The landmines were first laid during the Iran-Iraq war. “They have threatened people’s lives ever since,” Dyim said.



Shatt al-Arab residents are traditionally shepherds. In recent decades, they have adopted a profitable yet deadly trade, becoming expert at dismantling abandoned weapons to recycle as scrap metal.



“It was not uncommon for a man to take home and disassemble rockets in front of his own family,” Dyim said. “There are a lot of stories here about the catastrophic accidents that occurred as a result."



Abu Mohammed, a man with an artificial leg and the battered face of a smallpox victim, is not yet 50 but looks at least twenty years older. He lives in a small, mud house among narrow alleyways dotted with heaps of garbage and filthy pools of water.



Chain-smoking throughout the interview, Abu Mohammed said he had made a living ransacking abandoned military positions during the UN-imposed sanctions in the 1990s.



“That was the only job available to us,” he said. “One day, despite all my caution and experience, I got caught in one of those minefields and the blast damaged my eyesight and my leg.



“Two years later, my son Mohammed also lost a leg looking for scraps from the war. And then my younger son Nizar lost both his legs while shepherding the only three lambs we had left from the flocks of the good old days.”



The interview with Abu Mohammed was interrupted by the angry cries of a woman inside his house. “What good have these people done, showing up with their cameras to photograph us when we can barely afford our bread?” she said.



Another woman responded in a louder voice, “Shut up you fool! Some good may come of this. Let’s wait and see. We have nothing to lose.”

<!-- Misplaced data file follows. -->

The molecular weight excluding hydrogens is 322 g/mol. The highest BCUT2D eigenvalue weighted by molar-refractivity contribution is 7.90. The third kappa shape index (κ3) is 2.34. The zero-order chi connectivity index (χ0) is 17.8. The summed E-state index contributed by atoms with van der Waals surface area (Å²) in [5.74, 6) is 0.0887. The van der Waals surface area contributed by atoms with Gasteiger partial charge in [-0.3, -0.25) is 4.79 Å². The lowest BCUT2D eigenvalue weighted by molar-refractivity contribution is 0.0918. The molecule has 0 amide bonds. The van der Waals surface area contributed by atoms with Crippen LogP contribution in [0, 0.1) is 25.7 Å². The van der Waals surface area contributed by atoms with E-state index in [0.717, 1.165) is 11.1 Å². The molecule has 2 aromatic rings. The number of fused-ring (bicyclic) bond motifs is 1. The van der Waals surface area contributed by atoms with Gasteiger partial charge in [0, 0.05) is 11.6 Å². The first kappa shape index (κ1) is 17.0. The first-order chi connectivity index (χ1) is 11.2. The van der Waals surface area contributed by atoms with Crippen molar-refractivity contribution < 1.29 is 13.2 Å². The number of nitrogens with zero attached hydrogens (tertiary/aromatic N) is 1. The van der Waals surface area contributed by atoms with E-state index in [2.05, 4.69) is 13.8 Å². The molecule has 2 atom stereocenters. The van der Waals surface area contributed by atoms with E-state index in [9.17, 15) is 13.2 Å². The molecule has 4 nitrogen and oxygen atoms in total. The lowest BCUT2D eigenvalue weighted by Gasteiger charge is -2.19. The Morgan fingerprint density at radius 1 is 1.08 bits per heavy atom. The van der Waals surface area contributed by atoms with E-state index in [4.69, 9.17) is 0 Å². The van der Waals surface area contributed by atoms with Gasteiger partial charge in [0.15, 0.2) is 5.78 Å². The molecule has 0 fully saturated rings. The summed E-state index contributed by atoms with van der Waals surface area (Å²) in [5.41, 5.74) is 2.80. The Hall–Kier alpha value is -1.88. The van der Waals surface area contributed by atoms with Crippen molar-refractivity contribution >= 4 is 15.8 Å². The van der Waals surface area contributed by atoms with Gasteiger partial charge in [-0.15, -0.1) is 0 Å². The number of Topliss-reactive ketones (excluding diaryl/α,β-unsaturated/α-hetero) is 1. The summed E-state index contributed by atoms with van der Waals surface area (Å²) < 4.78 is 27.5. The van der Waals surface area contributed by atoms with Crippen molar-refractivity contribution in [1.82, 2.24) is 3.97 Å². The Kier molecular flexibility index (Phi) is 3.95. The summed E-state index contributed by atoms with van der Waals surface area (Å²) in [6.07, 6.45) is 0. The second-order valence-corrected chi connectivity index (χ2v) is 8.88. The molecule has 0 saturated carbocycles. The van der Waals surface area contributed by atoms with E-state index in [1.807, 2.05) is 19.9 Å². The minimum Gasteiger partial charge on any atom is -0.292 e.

Abu Mohammed chuckled, and explained, “My wives never stop bickering.”



Iyad Jiri al-Canan, a local sheikh and member of a demining committee, said the minefields became a source of livelihood for scavengers after the first Gulf War in 1991, when the Iraqi government began buying scrap metal from its citizens.



Until then, he said, the minefields had been largely cordoned off – though victims were reported as early as the 1980s.



Canan, who lost a leg in a landmine explosion, said his artificial limb was not well made and he cannot walk properly. He expects to wait a year for a replacement.



The Centre for Artificial Limbs in Basra was established in 1995 to provide aid to landmine victims. It is the only centre of its kind in southern Iraq and has about 600 people on its waiting list.

Dr Kamal Yacoub, the centre’s director, says it is not equipped to cope with the demand.



“The centre produces 50 to 60 artificial limbs a month on average and can serve the same number of handicapped people, about 70 per cent of whom are landmine victims,” he said.



The centre has also helped landmine victims with micro-financing projects, enabling them to invest in small businesses and raising livestock. Sewing machines are available for maimed women.



Lafta tried to start a sewing business at home with seed money provided by the centre. “But the family was always in need and it did not take long before the money was all gone,” she said.



Ali Abu Iraq is an IWPR-trained journalist in Basra.